Last year, the library was renovated to improve its sound, add Graham’s personal library and install a custom mural painted by Thomas Kinkade.
In addition to offering a range of exciting opportunities to experience its large man-made whitewater river on rafts and kayaks, the 400-acre Whitewater Center has several other outdoor adventures, including mountain biking, rock climbing and zip lines.
High above hardwood
It’s newest feature, which opened in mid-April, is the Canopy Tour, a four-hour guided experience through the trees along the Catawba River and portions of the historic Tuckaseegee Ford and Trail. Participants travel through 14 tree platforms on a series of zips, bridges and rappels, reaching heights in excess of 60 feet in the hardwood trees.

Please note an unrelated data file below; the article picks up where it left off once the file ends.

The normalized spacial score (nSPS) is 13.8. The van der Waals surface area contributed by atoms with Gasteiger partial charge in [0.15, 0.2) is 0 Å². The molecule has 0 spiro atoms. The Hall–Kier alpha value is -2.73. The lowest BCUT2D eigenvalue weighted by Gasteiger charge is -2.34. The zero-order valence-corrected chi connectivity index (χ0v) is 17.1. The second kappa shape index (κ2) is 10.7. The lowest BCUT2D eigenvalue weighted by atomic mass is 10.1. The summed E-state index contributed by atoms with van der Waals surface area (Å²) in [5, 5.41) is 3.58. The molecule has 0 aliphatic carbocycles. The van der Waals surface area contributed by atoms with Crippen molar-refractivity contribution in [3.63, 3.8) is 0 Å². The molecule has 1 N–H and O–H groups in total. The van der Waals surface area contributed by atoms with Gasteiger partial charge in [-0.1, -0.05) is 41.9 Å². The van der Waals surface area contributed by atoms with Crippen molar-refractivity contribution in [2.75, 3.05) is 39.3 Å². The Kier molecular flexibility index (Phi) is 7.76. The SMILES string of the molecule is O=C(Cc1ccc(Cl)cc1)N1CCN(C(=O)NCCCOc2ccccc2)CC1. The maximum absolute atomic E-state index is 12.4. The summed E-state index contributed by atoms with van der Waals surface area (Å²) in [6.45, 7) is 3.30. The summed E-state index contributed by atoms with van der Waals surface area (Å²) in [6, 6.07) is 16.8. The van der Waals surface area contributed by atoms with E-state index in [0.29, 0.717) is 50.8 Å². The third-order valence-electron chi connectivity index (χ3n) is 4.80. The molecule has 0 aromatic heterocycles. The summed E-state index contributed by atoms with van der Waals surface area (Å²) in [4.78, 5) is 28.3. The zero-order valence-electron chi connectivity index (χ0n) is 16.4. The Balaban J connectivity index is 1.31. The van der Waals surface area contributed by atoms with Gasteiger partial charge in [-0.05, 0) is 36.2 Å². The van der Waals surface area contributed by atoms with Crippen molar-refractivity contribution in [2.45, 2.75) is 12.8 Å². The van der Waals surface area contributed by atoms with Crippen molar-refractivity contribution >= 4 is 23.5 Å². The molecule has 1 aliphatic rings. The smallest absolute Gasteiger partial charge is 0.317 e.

“The Whitewater Center is just amazing,” said Grocki. “Even if you don’t feel like rafting, you can have lunch there and watch. There is a great restaurant on site. It is completely different than anything else in the world.”
The 18-month, $31.6 million renovation of Discovery Place that wound up last June featured all new science and technology exhibits along with a new brighter look to the 29-year-old science museum.
A centerpiece of the renovation is “World Alive,” the museum’s newest and largest exhibit, which explores the Earth’s biodiversity with a walk-through rain forest, a 15-tank aquarium, galleries showcasing biomes from around the world and two hands-on labs.
“Visitors can explore aquatic touch-tanks or look a moray eel in the eye,” said Hill. “In ‘Cool Stuff,’ you can lie on a bed of nails.”
Other new exhibits deal with architecture and innovation.
“It [the museum] can be used for evening events for adults, when they can get in there and play,” said Grocki.